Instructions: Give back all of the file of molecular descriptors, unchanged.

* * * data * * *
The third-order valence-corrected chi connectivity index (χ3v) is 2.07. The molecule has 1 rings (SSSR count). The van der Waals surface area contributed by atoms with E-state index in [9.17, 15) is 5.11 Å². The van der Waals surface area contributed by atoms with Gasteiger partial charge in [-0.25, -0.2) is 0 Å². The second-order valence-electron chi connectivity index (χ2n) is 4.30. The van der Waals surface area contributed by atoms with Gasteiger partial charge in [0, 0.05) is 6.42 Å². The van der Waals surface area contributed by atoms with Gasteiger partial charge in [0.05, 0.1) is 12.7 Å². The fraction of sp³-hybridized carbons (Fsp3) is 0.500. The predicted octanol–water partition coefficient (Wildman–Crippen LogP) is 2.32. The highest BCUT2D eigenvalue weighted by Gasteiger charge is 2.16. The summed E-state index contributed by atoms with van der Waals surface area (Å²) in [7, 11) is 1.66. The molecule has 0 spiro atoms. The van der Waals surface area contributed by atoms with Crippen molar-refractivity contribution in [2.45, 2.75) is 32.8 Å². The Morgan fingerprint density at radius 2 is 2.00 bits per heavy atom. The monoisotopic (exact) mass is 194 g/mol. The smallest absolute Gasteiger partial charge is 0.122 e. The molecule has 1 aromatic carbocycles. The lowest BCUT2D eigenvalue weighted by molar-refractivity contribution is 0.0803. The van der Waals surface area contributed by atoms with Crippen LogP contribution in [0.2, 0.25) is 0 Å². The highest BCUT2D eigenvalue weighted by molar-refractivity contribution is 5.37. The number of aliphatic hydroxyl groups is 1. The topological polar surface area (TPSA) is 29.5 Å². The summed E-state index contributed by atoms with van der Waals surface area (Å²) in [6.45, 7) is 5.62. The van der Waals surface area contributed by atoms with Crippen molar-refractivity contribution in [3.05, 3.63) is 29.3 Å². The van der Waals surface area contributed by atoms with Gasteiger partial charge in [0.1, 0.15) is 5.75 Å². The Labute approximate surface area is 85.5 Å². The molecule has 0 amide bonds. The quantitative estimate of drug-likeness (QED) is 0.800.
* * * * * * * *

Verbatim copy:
The third-order valence-corrected chi connectivity index (χ3v) is 2.07. The molecule has 1 rings (SSSR count). The van der Waals surface area contributed by atoms with E-state index in [9.17, 15) is 5.11 Å². The van der Waals surface area contributed by atoms with Gasteiger partial charge in [-0.25, -0.2) is 0 Å². The second-order valence-electron chi connectivity index (χ2n) is 4.30. The van der Waals surface area contributed by atoms with Gasteiger partial charge in [0, 0.05) is 6.42 Å². The van der Waals surface area contributed by atoms with Gasteiger partial charge in [0.05, 0.1) is 12.7 Å². The fraction of sp³-hybridized carbons (Fsp3) is 0.500. The predicted octanol–water partition coefficient (Wildman–Crippen LogP) is 2.32. The highest BCUT2D eigenvalue weighted by Gasteiger charge is 2.16. The summed E-state index contributed by atoms with van der Waals surface area (Å²) in [7, 11) is 1.66. The molecule has 0 spiro atoms. The van der Waals surface area contributed by atoms with Crippen molar-refractivity contribution in [2.45, 2.75) is 32.8 Å². The Morgan fingerprint density at radius 2 is 2.00 bits per heavy atom. The monoisotopic (exact) mass is 194 g/mol. The smallest absolute Gasteiger partial charge is 0.122 e. The molecule has 1 aromatic carbocycles. The lowest BCUT2D eigenvalue weighted by molar-refractivity contribution is 0.0803. The van der Waals surface area contributed by atoms with Crippen LogP contribution in [0.2, 0.25) is 0 Å². The highest BCUT2D eigenvalue weighted by molar-refractivity contribution is 5.37. The number of aliphatic hydroxyl groups is 1. The topological polar surface area (TPSA) is 29.5 Å². The summed E-state index contributed by atoms with van der Waals surface area (Å²) in [6.45, 7) is 5.62. The van der Waals surface area contributed by atoms with Crippen molar-refractivity contribution in [3.05, 3.63) is 29.3 Å². The van der Waals surface area contributed by atoms with Gasteiger partial charge in [0.1, 0.15) is 5.75 Å². The Labute approximate surface area is 85.5 Å². The molecule has 0 amide bonds. The quantitative estimate of drug-likeness (QED) is 0.800.